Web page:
Large numbers of this three ton welded steel obstacle had been discovered along the entire coast of France. Inasmuch as this was an entirely new obstacle to the Naval Combat Demolition Units, considerable time had to be spent in the determination of the best methods for its destruction. In June 1944 Naval Combat Demolition Units embarked for the coast of France and the planned assaults on the beaches of OMAHA and UTAH. History has recorded well the assaults on these infamous beaches. The Naval Combat Demolition Units were instrumental in clearing the beaches, making way for the landings of personnel and equipment. On OMAHA beach the method of clearance on the assault phase was accomplished by the use of the two-pound Hagansen pack.

Each man was carrying about twenty of these two-pound charges, safety fuse and detonator assemblies, and continued working until the rising tide prevented further clearance. Post assault clearance, i.e. after the tide receded, was accomplished with tank dozers, caterpillar tractors, and salvage explosives. On UTAH beach all obstacles were high and dry on arrival. The intensity of the enemy gunfire was not as severe as that of OMAHA beach nor were the obstacles so thickly patterned. The timing and the execution of the operational plans were much better which accounts for better results.

The essential difference in the actual demolition operations was in the fact that electric firing was used instead of safety fuse, giving a much better control in removal of the obstacles. Casualties on the OMAHA beach for Demolition personnel were 31 killed and 60 wounded, a casualty rate of 52 per cent. Casualties for the Demolition personnel on UTAH beach were 6 dead and 11 wounded. All casualties were the result of enemy action and no casualties resulted from improper handling of the explosives. The OMAHA unit received one of only three Presidential Unit Citations awarded to the Navy for the Normandy landings and the UTAH demolition units received the only Navy Unit Commendation awarded for the Normandy landing. Navy Crosses were awarded to Ens. William R.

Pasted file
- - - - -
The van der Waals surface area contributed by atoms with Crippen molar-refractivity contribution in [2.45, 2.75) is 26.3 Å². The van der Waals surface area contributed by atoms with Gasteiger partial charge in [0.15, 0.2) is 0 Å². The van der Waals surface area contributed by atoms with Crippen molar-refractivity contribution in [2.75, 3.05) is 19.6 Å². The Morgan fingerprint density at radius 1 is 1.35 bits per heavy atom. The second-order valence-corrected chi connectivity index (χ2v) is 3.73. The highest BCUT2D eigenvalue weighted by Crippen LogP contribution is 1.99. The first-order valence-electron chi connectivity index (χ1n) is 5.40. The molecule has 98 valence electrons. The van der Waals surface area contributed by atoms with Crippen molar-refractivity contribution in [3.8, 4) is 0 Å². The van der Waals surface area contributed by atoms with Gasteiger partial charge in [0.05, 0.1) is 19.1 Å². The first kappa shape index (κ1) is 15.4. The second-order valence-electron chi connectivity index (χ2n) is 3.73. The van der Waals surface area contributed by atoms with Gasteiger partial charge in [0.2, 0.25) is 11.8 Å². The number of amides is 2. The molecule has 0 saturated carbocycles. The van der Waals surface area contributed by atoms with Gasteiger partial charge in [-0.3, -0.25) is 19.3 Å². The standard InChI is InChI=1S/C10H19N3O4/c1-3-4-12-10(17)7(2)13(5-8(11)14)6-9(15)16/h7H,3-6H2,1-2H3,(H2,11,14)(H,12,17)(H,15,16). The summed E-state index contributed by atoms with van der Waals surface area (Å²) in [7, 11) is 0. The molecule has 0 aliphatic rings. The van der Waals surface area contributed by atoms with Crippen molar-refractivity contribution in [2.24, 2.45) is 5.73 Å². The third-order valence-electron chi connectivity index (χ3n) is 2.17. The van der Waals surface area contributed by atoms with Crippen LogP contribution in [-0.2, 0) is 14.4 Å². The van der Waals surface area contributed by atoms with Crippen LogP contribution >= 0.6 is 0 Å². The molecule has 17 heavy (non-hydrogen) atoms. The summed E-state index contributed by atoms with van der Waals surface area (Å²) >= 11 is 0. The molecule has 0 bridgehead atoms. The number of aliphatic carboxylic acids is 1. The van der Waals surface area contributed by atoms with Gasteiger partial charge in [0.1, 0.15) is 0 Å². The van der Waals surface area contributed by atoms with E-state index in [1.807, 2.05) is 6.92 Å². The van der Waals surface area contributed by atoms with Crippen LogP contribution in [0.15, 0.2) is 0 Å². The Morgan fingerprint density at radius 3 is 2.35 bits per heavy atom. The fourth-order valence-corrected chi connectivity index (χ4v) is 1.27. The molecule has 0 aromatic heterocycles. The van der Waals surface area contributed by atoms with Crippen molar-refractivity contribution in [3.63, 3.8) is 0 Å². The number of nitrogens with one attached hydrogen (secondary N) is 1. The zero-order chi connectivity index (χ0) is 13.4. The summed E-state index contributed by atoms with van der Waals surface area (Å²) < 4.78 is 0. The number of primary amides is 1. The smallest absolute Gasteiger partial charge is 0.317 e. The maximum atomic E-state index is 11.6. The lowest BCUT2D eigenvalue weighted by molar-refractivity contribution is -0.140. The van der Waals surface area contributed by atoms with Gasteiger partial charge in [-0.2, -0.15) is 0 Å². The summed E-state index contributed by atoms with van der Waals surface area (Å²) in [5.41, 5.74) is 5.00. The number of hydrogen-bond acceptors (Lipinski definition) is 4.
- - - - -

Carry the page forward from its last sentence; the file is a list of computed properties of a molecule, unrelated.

Freeman, Gunner’s Mate Robert W. Bass, Gunner’s Mate John H. Line, Chief Jerry N. Markham, Chief Aviation Ordnanceman Loran E. Barbour, LTJG William M.

Jenkins, and Ens. Lawrence S. Karnowski. There were also a number of Silver Stars and Bronze Stars to others who were especially outstanding in a day of widespread heroism. The NCDU regrouped and Lieutenant Commander Herbert Peterson, in charge of Naval Combat Demolition Force U, with ten veteran UTAH units, embarked in a Mediterranean-bound convoy for Salerno.

Here they trained for the upcoming invasion of Southern France. As these combat demolitioneers proved once again the need for and the success of underwater demolition, the newly organized Underwater Demolition Teams, UDT, were proving their worth in Saipan. Many NCDU men stayed in demolition and got to the Pacific in time for the occupation of Japan, but the end of World War II brought the end of Naval Combat Demolition Units. Many NCDU men brought their experience and expertise to the Underwater Demolition Teams. American History.